Like anyone at all involved in the business of making websites work, I’ve witnessed and participated in a number of intense debates this week regarding the future of Flash. Apple’s iPad will not be supporting Flash, and many have speculated that this is the beginning of the end for Flash. Others argue that Flash is going nowhere, saying that Adobe could turn the tables and destroy Apple in a heartbeat, simply by refusing to release new CS products for Mac. There are several excellent articles on both sides of the issue, but Jefferey Zeldman says it best:
“Lack of Flash in the iPad (and before that, in the iPhone) is a win for accessible, standards-based design. Not because Flash is bad, but because the increasing popularity of devices that don’t support Flash is going to force recalcitrant web developers to build the semantic HTML layer first.”
When Apple and Adobe fight, standards win. Sing that now to the tune of Particle Man by They Might Be Giants (and forget, like I did, about that hater Triangle Man always winning everything). Like the ubiquitous Particle Man, standards -should- be everywhere. Thanks to iPad, standards may finally begin to find the priority they should have had with every designer all along.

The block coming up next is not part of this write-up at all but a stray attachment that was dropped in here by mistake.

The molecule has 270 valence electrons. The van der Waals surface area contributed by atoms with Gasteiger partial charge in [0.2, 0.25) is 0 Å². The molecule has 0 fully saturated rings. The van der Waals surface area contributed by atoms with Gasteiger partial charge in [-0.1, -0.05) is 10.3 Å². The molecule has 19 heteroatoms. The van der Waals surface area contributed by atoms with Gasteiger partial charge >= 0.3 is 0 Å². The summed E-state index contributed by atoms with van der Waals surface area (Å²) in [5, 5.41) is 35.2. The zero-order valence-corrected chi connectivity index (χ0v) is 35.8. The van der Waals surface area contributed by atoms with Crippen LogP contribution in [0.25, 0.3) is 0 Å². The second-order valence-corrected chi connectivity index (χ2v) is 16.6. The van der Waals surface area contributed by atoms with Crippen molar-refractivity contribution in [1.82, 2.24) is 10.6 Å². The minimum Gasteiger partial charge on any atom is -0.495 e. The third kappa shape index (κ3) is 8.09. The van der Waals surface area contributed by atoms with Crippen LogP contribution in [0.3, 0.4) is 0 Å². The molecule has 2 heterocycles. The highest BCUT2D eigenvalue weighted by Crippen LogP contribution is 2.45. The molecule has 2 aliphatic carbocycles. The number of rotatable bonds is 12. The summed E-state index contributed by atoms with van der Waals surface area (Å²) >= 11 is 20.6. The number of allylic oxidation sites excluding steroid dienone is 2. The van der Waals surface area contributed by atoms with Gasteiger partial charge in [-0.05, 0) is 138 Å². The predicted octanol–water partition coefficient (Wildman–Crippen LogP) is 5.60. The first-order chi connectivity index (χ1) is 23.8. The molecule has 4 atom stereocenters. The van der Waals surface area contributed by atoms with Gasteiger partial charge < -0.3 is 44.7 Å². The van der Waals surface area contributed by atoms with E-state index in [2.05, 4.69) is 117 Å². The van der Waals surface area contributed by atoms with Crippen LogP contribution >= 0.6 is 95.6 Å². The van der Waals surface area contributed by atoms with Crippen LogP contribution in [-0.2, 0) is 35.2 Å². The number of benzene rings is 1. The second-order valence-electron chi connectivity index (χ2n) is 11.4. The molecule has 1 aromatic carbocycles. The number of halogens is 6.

Developers will still use Flash, but they’ll have to use standards for their foundation. Without meaningful markup, a Flash site is just a castle in the clouds. Not everyone is capable of finding their way there.
Apple didn’t create this problem. Flash-only sites have been alienating audiences for more than a decade now. iPad will simply increase the number affected, and in the process will hopefully inspire these developers to come down to earth. Once their site does its job regardless of platform particulars, they can build from there as much as they’d like. Getting there might be a rough ride for the plugin-centric, but in the end the web just might be be a more stable place, and that benefits everyone.